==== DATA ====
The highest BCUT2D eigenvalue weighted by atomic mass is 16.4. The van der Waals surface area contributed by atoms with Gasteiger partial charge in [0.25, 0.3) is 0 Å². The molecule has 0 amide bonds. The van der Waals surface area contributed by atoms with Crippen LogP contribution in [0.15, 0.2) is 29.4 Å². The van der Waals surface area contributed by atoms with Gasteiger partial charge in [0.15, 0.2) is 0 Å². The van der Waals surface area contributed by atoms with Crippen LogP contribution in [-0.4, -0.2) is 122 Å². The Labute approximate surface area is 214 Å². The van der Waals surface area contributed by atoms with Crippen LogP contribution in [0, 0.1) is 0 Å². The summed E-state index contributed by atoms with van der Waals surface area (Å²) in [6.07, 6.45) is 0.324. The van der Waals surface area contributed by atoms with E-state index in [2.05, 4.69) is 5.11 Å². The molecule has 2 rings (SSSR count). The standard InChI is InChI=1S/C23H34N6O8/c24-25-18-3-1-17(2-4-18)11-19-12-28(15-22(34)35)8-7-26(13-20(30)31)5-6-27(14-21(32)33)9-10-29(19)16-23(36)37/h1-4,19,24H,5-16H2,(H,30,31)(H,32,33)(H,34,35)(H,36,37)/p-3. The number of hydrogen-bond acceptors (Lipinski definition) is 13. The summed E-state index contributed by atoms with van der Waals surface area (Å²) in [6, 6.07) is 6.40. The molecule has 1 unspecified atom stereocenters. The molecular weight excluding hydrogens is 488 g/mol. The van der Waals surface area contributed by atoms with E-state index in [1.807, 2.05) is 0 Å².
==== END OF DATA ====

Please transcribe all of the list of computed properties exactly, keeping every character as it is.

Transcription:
The highest BCUT2D eigenvalue weighted by atomic mass is 16.4. The van der Waals surface area contributed by atoms with Gasteiger partial charge in [0.25, 0.3) is 0 Å². The molecule has 0 amide bonds. The van der Waals surface area contributed by atoms with Crippen LogP contribution in [0.15, 0.2) is 29.4 Å². The van der Waals surface area contributed by atoms with Gasteiger partial charge in [0.15, 0.2) is 0 Å². The van der Waals surface area contributed by atoms with Crippen LogP contribution in [-0.4, -0.2) is 122 Å². The Labute approximate surface area is 214 Å². The van der Waals surface area contributed by atoms with Crippen LogP contribution in [0, 0.1) is 0 Å². The summed E-state index contributed by atoms with van der Waals surface area (Å²) in [6.07, 6.45) is 0.324. The van der Waals surface area contributed by atoms with E-state index in [2.05, 4.69) is 5.11 Å². The molecule has 2 rings (SSSR count). The standard InChI is InChI=1S/C23H34N6O8/c24-25-18-3-1-17(2-4-18)11-19-12-28(15-22(34)35)8-7-26(13-20(30)31)5-6-27(14-21(32)33)9-10-29(19)16-23(36)37/h1-4,19,24H,5-16H2,(H,30,31)(H,32,33)(H,34,35)(H,36,37)/p-3. The number of hydrogen-bond acceptors (Lipinski definition) is 13. The summed E-state index contributed by atoms with van der Waals surface area (Å²) in [6, 6.07) is 6.40. The molecule has 1 unspecified atom stereocenters. The molecular weight excluding hydrogens is 488 g/mol. The van der Waals surface area contributed by atoms with E-state index in [1.807, 2.05) is 0 Å².